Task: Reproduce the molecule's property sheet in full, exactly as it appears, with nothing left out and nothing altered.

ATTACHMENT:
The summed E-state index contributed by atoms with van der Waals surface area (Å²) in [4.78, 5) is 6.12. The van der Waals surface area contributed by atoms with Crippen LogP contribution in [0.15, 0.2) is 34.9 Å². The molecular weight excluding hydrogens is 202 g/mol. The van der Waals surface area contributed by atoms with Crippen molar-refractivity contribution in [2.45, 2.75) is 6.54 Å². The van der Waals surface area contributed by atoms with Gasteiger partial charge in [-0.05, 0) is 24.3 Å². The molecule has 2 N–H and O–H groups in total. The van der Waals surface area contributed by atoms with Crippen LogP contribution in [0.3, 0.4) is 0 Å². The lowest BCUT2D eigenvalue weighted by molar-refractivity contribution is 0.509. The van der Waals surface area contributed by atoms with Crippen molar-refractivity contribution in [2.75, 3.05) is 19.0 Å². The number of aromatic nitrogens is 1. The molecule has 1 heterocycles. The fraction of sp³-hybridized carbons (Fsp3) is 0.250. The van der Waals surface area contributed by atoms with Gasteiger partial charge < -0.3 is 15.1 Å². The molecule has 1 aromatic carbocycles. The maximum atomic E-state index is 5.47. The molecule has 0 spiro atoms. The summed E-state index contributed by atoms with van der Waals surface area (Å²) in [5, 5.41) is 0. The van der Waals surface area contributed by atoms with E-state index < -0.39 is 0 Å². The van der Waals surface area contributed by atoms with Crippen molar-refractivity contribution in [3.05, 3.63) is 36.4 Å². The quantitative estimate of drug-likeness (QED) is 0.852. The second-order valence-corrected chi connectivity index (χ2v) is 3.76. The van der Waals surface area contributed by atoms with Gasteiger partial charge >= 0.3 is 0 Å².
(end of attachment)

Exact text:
The summed E-state index contributed by atoms with van der Waals surface area (Å²) in [4.78, 5) is 6.12. The van der Waals surface area contributed by atoms with Crippen LogP contribution in [0.15, 0.2) is 34.9 Å². The molecular weight excluding hydrogens is 202 g/mol. The van der Waals surface area contributed by atoms with Crippen molar-refractivity contribution in [2.45, 2.75) is 6.54 Å². The van der Waals surface area contributed by atoms with Gasteiger partial charge in [-0.05, 0) is 24.3 Å². The molecule has 2 N–H and O–H groups in total. The van der Waals surface area contributed by atoms with Crippen LogP contribution in [0.3, 0.4) is 0 Å². The lowest BCUT2D eigenvalue weighted by molar-refractivity contribution is 0.509. The van der Waals surface area contributed by atoms with Crippen molar-refractivity contribution in [2.75, 3.05) is 19.0 Å². The number of aromatic nitrogens is 1. The molecule has 1 heterocycles. The fraction of sp³-hybridized carbons (Fsp3) is 0.250. The van der Waals surface area contributed by atoms with Gasteiger partial charge < -0.3 is 15.1 Å². The molecule has 1 aromatic carbocycles. The maximum atomic E-state index is 5.47. The molecule has 0 spiro atoms. The summed E-state index contributed by atoms with van der Waals surface area (Å²) in [5, 5.41) is 0. The van der Waals surface area contributed by atoms with E-state index < -0.39 is 0 Å². The van der Waals surface area contributed by atoms with Crippen molar-refractivity contribution in [3.05, 3.63) is 36.4 Å². The quantitative estimate of drug-likeness (QED) is 0.852. The second-order valence-corrected chi connectivity index (χ2v) is 3.76. The van der Waals surface area contributed by atoms with Gasteiger partial charge >= 0.3 is 0 Å².